Location, Location, Location

How to Sell Your Soul-11.jpg

It’s funny how much I take film slang for granted.

So to start from the beginning, there are six stages in making and releasing a movie: Development, Pre-Production, Production, Post-Production, Distribution, Exhibition.

Usually Development can take the longest – that’s when you’re writing the script, trying to get funding, trying to get Greenlit. When you hear it took a movie 7 years to get made, this is the name for the first 6 years.

Fortunately, the script is just getting tweaked and we have funding. So onto Pre-Production.

There are two main things that need to get done in pre-production: locations and casting.

Location Scouting is when you ((‘You’ being the Producer and Director and possibly Director of Photography and Production Designer)) drive around to potential locations and check them out to see if they would work for the film.

Location scouting is my favorite part. I feel like the authenticity of a film depends on the locations, along with how much work the Production Designer will have to do. A great location can add so much value and production quality to a film.

Scouting is important because it’s obviously necessary to make a sure a location works both aesthetically and logistically instead of having 20 people show up to find out the location doesn’t work.

It all comes down to good planning. The more time you spend planning, the better the production will go (ex: 91 Set-Ups in 3 Days).

So the script has two main locations: a police station and pig farm. The pig farm is proving hard to find and is a story for a future post. For the police station, Iman, the director, just needed an open-office type area.

Since my last film involved cubicles, I’ve seen most of the large office spaces in Tallahassee, and our local newspaper has some of the finest selections. Plus I’ve filmed there twice before, so I know they’re film friendly.

Iman and I went to check it out. The only problem is the side all past film shoots have been on is the Advertising side. This time we were checking out the News Room side, which was a little more high strung.

When you are location scouting, it’s a good idea to take pictures to refer back to when decision making. Every past time I’ve gone scouting I’ve asked if I could take pictures, and everyone has always said yes. So for some reason I took a leap of faith here, plus I had this weird logic that since this is a news room, they must be used to photographers, so no one would mind.

Well, I snapped off one pic before I got asked what I was doing.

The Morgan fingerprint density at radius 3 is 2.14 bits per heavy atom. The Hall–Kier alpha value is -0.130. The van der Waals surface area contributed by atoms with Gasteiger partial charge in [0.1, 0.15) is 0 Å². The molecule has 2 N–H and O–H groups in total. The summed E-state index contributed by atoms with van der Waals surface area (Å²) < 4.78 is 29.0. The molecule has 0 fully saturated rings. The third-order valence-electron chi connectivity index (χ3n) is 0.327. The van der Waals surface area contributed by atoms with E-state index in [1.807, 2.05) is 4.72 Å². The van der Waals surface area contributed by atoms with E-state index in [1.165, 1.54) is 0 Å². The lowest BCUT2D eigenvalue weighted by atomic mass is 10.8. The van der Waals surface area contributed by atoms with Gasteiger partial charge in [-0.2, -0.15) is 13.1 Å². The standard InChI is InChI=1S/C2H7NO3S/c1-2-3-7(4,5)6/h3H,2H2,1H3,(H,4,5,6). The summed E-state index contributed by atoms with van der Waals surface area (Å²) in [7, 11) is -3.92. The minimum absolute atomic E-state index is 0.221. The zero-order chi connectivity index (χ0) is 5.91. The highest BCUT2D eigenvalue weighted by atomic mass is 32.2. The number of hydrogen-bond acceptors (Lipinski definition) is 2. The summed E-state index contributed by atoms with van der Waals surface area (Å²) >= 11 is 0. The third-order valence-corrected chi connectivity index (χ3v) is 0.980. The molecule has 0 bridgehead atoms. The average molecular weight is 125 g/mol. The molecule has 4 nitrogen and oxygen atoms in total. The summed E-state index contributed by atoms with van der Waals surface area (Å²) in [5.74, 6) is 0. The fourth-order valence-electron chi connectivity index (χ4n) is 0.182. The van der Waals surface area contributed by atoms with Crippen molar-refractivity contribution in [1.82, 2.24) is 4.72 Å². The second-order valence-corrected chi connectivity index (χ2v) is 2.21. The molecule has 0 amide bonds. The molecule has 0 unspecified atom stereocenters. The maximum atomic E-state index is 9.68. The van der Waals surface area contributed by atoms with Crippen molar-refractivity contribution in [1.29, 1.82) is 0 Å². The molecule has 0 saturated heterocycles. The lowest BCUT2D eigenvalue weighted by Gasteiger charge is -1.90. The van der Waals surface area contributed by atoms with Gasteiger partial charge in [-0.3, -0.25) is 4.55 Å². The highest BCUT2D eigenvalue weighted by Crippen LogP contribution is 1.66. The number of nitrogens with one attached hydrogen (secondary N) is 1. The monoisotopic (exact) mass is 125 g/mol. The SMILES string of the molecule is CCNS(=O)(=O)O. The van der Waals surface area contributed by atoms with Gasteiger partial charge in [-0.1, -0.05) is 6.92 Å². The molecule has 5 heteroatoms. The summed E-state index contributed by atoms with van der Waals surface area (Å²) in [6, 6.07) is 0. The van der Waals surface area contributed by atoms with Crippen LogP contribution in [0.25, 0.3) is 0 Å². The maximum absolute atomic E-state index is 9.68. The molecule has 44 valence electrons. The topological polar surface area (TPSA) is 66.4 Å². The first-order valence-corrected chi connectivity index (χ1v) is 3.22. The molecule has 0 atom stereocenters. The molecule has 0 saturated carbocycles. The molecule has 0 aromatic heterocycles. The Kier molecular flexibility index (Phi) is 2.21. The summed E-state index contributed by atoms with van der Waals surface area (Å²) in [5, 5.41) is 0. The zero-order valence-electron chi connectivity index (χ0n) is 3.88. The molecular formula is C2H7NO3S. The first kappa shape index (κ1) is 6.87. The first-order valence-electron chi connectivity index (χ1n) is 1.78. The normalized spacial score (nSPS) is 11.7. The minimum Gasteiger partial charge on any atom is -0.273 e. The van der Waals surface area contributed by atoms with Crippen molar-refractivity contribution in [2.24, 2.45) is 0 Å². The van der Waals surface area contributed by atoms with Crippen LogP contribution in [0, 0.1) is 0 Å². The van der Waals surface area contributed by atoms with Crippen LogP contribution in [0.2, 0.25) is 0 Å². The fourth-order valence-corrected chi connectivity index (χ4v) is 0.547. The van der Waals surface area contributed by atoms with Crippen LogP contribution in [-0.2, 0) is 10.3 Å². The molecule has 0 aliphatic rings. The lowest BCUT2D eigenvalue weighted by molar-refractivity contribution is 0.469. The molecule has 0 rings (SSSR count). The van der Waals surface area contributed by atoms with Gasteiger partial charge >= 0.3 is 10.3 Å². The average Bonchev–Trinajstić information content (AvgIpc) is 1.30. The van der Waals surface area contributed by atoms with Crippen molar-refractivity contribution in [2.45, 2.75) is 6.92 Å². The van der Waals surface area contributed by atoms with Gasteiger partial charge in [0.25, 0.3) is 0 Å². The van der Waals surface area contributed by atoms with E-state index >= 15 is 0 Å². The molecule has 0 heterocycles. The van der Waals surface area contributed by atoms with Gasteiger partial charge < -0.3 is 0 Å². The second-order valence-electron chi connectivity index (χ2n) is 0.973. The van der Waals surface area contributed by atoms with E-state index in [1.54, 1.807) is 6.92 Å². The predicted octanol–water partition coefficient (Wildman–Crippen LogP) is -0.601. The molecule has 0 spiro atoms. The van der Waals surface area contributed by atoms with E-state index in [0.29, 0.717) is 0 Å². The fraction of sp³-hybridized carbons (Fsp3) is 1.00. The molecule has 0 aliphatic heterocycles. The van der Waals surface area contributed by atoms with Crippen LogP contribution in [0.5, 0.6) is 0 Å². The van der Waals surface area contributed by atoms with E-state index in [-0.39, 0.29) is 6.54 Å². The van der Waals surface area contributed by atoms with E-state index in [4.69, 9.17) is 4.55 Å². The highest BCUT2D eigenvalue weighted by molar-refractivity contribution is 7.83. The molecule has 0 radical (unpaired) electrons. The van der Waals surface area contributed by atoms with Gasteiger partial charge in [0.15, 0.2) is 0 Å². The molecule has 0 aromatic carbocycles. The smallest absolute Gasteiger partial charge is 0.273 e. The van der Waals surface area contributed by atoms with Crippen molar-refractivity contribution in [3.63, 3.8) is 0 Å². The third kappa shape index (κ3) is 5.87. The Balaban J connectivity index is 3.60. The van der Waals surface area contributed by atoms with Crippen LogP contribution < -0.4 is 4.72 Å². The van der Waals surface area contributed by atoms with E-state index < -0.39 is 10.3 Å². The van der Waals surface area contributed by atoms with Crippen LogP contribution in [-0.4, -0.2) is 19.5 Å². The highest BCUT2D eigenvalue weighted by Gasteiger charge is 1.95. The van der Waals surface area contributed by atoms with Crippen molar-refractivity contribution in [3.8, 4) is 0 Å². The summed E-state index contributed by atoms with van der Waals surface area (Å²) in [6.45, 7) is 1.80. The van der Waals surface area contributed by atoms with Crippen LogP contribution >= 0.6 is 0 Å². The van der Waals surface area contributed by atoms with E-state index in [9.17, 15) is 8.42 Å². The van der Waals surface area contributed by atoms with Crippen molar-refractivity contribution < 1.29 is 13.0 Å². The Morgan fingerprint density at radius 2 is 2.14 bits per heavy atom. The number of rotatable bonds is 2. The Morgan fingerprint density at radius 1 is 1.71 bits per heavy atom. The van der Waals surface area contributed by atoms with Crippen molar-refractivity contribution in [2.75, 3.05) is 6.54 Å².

“Oh, I’m just taking a picture for reference. We’re location scouting.”

“Location scouting, what is that? I thought you guys were coming in December.”

Yes, I had briefly mentioned some potential dates over the phone, and I guess she thought we were there to film because I had my little digital camera out.

It’s funny, this isn’t the first time someone thought when we showed up to check out a location we were there to film the movie. It also makes me wonder if that means they would be totally fine with a crew just showing up with just a vague, “Hey, we might be stopping by to shoot a film in a few weeks.”

How to Sell Your Soul-17.jpg
Now that’s a camera

But I think it was this misunderstanding, thinking that we were there to film a movie, that led to the hesitation about taking pictures, because staff was in them and they hadn’t been notified.

So lesson learned, always, always ask before taking pictures. But the location was exactly what Iman wanted, and I think things have smoothed over enough where we can film there. Well, smoothed over enough where I can give them a call back.

This post is part of the Moviccino, taking you through the production of a movie from start to finish.

Get VP Land

Stay ahead of the latest tech that's changing the way we're making movies with our free newsletter

Get VP Land

The 2x weekly newsletter for media pros & creators on the latest news, trends, and behind-the-scenes breakdowns in virtual production and the future of video storytelling.

You May Also Like

The Final Cut Pro Dilemma

Never before has a piece of software put me in such an existential dilemma - the evolution (or de-evolution) of Final...